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COVER STORY : In the Line of Duty : As stunts become more and more spectacular, safety concerns are a top priority. Then why are so many stunt men and women injured, and even killed, on film sets?

FIRST OF TWO PARTS: In Monday's Calendar, the world of the stunt performers, their unofficial creed, the dangers they face.

February 18, 1996|Sharon Bernstein and Robert W. Welkos | Sharon Bernstein and Robert W. Welkos are Times staff writers

His wife later found the letter tucked into a copy of the film's script.

"Actors are inclined to take undue risks with their lives," she said. "They are frightened. Time is money. They don't want to hold production up. They don't want to look silly in front of other people. Roy always wanted to be Mr. Nice Guy. That was always Roy's motto in life."

She accepted a $1.02-million settlement after filing suit against the producers.


No case focused attention on the issue of movie safety more than the deaths in 1982 of actor Vic Morrow and two children on the set of the John Landis segment of "Twilight Zone--The Movie."

The California Legislature held hearings to see if working conditions on movie sets were too dangerous. A top official with the Screen Actors Guild testified that first aid on movie sets was "an industry disgrace."

The film unions reactivated long-dormant safety committees and joined with producers and studio executives to devise guidelines for performing special effects.

But 14 years since the "Twilight Zone" tragedy, Hollywood has been left largely to regulate itself. Although the actors guild asked lawmakers to require such safety measures as nurses on the set and limits on the use of certain pyrotechnics, legislators balked. Some cited fears that the industry would leave California.

Meanwhile, the state's main regulating arm for workplace safety, the Division of Occupational Safety and Health, or CalOSHA, typically does not play a proactive role in policing safety on movie sets, said Mark Carlson, deputy chief for enforcement. Sets and studios are not routinely inspected, and most sets have been exempted by the Legislature from many state building codes.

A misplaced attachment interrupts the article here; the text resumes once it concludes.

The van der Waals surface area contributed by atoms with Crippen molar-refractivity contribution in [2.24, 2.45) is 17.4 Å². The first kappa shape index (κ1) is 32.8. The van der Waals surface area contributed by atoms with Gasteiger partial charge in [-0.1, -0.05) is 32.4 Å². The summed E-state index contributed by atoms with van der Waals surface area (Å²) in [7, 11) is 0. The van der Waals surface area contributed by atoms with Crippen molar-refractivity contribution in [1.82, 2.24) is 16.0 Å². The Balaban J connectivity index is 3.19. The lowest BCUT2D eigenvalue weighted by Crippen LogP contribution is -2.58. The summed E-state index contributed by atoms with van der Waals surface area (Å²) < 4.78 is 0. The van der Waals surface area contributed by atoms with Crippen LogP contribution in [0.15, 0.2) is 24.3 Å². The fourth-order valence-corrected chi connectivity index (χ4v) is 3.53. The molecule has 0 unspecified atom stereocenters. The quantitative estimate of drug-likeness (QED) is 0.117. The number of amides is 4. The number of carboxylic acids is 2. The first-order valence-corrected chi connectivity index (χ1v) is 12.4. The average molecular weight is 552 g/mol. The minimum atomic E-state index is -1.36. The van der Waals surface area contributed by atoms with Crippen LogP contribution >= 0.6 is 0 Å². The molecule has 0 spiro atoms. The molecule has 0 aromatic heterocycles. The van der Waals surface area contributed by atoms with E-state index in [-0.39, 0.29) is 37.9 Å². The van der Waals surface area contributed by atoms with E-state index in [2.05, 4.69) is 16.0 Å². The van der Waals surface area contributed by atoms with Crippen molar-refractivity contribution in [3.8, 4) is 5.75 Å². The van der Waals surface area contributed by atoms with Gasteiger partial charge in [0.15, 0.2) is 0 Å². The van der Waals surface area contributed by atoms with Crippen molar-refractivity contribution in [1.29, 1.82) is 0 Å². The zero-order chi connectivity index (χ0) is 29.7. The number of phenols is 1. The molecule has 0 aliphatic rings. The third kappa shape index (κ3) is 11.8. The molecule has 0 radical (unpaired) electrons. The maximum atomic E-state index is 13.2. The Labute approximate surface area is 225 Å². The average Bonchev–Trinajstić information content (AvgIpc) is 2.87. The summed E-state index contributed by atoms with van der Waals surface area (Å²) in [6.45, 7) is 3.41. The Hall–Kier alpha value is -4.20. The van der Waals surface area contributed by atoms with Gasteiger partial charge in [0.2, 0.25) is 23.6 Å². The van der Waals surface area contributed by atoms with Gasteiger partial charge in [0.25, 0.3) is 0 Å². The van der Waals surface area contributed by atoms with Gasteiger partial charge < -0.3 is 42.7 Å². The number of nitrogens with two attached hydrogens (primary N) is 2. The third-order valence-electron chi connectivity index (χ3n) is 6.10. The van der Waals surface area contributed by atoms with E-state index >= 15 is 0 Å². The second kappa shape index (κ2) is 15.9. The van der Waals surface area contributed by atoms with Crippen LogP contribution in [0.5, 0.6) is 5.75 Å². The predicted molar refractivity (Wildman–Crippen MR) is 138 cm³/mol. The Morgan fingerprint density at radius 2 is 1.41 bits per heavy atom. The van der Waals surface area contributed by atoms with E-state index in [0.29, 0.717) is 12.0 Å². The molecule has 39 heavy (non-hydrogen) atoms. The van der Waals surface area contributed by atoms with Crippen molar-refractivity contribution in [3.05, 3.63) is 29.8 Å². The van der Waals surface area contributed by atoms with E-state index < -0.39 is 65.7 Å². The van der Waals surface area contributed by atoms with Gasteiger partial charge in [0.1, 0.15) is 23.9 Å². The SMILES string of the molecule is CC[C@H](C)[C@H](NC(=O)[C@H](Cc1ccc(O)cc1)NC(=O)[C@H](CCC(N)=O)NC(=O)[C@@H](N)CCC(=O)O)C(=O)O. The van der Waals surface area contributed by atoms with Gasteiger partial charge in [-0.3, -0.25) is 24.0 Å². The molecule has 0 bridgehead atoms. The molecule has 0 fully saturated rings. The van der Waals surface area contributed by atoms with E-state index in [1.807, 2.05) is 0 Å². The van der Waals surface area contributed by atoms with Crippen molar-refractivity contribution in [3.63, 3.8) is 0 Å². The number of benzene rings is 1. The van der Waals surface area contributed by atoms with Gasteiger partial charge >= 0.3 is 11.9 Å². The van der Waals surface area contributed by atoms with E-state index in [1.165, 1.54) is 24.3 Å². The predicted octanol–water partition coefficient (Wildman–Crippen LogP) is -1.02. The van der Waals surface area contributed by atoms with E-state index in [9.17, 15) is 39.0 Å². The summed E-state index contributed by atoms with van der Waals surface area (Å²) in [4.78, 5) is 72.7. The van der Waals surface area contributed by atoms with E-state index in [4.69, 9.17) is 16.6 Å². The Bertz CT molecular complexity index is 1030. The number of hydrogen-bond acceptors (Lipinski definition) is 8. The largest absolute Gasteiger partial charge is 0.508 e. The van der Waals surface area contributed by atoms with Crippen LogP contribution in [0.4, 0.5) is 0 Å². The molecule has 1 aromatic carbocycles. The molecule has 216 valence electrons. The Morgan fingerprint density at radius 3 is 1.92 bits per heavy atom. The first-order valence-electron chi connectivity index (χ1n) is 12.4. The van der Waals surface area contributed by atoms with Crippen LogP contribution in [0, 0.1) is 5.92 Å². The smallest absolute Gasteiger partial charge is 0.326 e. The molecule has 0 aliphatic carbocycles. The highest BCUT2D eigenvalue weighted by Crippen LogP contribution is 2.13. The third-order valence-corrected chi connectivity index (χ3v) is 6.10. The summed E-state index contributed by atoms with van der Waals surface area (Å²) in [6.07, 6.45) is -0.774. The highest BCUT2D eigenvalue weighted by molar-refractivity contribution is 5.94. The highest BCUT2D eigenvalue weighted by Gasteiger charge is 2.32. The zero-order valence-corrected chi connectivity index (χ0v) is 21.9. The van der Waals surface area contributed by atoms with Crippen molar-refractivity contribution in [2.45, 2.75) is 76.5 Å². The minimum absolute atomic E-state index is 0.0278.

Moreover, many of the activities that take place on movie sets fall under the jurisdiction of other agencies. For example, helicopters and airplanes are regulated by the Federal Aviation Administration.

The Screen Actors Guild stepped into the breach, negotiating into its collective-bargaining agreements the safety requirements it had requested from the Legislature.

The insurance industry has also had an effect. Today, it is standard practice for an insurer to send its own safety experts to a set, studying storyboards and demanding to know who is going to perform the stunts.

An unexpected boost to safety concerns has come from technology.

During the filming of Arnold Schwarzenegger's upcoming film "Eraser," three stunt performers received minor injuries during an explosion scene.

"We felt it would be dangerous to try the shot again," producer Arnold Kopelson said. "We went inside and simulated the shot with a rear-screen projection."

For the film "Jurassic Park," Industrial Light & Magic eliminated the need for a stunt actor in a scene in which a Tyrannosaurus rex devoured a man in a restroom. It was unsafe for a person to be shaken wildly in the manner that director Steven Spielberg wanted. So the company developed a model of the actor in a computer and animated the entire scene.

Computerization, said Jim Morris, president of ILM's Lucas Digital division, "holds the promise of allowing more spectacular stunts for movies more safely."

Digital stunts can also be cheaper.

For example, he said, Robert Zemeckis, the director of "Forrest Gump," wanted to choreograph a scene in which a phalanx of attack helicopters in Vietnam moved in tandem with the movements of two actors on the ground.

"If you'd had to bring in a couple dozen helicopters, pilots, fuel and have this elaborate choreography, it would have been enormously expensive," Morris said. "For us to add the helicopters in digitally . . . it was a fraction of the cost."

In the end, the scene cost $50,000 to $75,000, Morris said, instead of up to $300,000.

In fact, digital stunts are becoming so popular that it's a joke among stunt performers that computers will put them out of business.

"The stuntmen as we know them today are going to be extinct," said stuntman-turned-director Hal Needham. "You are going to always need somebody to go through a plate-glass window, but the real big stuff, the hairy stuff, will be long gone."

For the foreseeable future, though, stuntmen and stuntwomen will continue to jump off buildings and walk on airplane wings.

The action genre is vital to the film and television business, especially in the burgeoning foreign markets, where stars such as Stallone and Schwarzenegger attract hundreds of millions of dollars at the box office.

Stunts are the bread and butter of these films, and many directors say that even as digital technology continues to advance, audiences will prefer to see real stunts.

Filling that need are the men, women and even children of Hollywood's close-knit stunt community. They love their work, make good money and have a very different view of what is safe than most people do.

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